My condition also motivated me to document my feelings on what should be used as the barometer of medical care quality. Holding true to my constitution of leading by example, I developed a compilation of health care reality check questions I share with practitioners, hospitals, staff members, support staff, etc. to ask themselves. Below are just a few of the bullet points.

Do your patients…

  • Categorize you as good at what you do? Going one step further, do you feel they categorize you as a great human being?
  • More than good, do they consider you to be a remarkable listener? More than being just professionals, do they value the fact that your staff’s attitude is exceptional?
  • Hospitalization is scary and traumatizing. Do you make it friendly and pleasing? Is your analysis and diagnosis the most effective it can be? Do you value the practice of medicine is a team not individual effort?
  • Do you understand, and can you convey the difference between fact and faith? Fact is reporting/discussing the illness diagnoses and treatment regimen. Faith is providing their patients the strength to recover.
  • Are you heartfelt? ‘Heartfulness’ spend time to look beyond the medical reports and understand the suffering and pain that patients are going through. Are you a ‘heartfelt’?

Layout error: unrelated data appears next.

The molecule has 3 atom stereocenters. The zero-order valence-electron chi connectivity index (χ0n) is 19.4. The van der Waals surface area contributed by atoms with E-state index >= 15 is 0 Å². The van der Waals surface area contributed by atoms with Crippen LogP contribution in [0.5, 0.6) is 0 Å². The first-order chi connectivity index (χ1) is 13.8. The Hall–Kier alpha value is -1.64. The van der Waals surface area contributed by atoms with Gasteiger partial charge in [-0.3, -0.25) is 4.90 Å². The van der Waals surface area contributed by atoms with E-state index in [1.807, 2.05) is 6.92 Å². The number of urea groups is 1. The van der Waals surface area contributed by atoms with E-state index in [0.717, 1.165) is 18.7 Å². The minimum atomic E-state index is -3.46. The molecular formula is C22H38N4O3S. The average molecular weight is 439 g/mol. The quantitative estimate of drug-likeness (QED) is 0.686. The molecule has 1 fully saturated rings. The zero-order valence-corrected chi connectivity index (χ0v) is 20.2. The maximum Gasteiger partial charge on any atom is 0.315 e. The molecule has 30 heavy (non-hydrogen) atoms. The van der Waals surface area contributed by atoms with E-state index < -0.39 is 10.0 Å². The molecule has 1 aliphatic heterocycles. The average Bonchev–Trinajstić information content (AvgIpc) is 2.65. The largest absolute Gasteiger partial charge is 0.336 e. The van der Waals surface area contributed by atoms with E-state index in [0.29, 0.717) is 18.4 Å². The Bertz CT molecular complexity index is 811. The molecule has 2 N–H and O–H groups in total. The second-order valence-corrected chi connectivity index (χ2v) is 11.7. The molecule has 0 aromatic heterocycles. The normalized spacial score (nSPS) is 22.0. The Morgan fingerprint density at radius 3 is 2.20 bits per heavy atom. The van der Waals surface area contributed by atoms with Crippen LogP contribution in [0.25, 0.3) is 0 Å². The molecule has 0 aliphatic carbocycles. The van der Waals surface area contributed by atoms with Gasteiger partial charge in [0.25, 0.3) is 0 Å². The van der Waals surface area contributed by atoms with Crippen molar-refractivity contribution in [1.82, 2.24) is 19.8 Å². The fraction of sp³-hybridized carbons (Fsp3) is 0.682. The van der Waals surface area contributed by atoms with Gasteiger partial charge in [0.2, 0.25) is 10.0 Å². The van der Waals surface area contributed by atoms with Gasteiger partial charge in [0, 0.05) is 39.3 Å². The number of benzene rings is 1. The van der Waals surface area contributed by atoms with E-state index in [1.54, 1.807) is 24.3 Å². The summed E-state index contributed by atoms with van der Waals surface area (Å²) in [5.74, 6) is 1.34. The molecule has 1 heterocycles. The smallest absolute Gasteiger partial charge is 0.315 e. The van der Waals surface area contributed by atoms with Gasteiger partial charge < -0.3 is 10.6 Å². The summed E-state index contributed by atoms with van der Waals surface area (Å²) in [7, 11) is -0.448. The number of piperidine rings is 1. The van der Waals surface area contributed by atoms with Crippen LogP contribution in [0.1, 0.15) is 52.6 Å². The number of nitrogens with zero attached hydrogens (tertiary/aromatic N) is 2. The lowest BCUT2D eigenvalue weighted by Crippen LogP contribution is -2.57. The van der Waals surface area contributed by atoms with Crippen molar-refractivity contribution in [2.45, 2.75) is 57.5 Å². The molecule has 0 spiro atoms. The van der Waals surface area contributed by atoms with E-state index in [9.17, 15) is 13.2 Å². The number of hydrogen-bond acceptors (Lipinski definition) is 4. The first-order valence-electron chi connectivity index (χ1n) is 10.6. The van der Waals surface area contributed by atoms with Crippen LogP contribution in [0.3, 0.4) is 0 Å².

• Medical care requires being more than a doctor, nurse, associate, intern, etc. You need to be a therapist, supporter, friend, well-wisher and angel in disguise. You need to install confidence. Are you? Do you?
  • Every health care entity and person helps the quality of life for patients every day. But does your team offer as if every patient was the most important person on earth?
  • Medicines can cure, but talented and inspirational words can give the strength to fight from within. Do you do just that?
  • The strongest prescription is a provider’s positive attitude. Do you take time to share that prescription?
  • A patient’s testimonial is less of a recognition of professional expertise, and more of a recommendation of the ability to listen, care and heal. Do your patients vouch for the fact that your abilities are unmatched.
  • Do you replace the Fear of Illness with Trust in Recovery?
  • Do you take a moment to conclude your visit with a patient with “thank you for allowing us to take care of you”?
  • Similarly, do your patients thank you for taking care of them? If works both ways.

On my hospital discharge day, Barbara & I took time to individually thank those who were a factor to the success of my hospital stay. I was so touched when most of them acknowledged me but also stated” but this is what we do!” That stuck with me. So, to all at Novant who provided me with the quality of care that would forever become etched in my heart, when asked why I chose to repay that goodness to the group of ‘heartfelters’, I say “this is what I do”.

If you’d like to submit a Grateful Patient story, click here.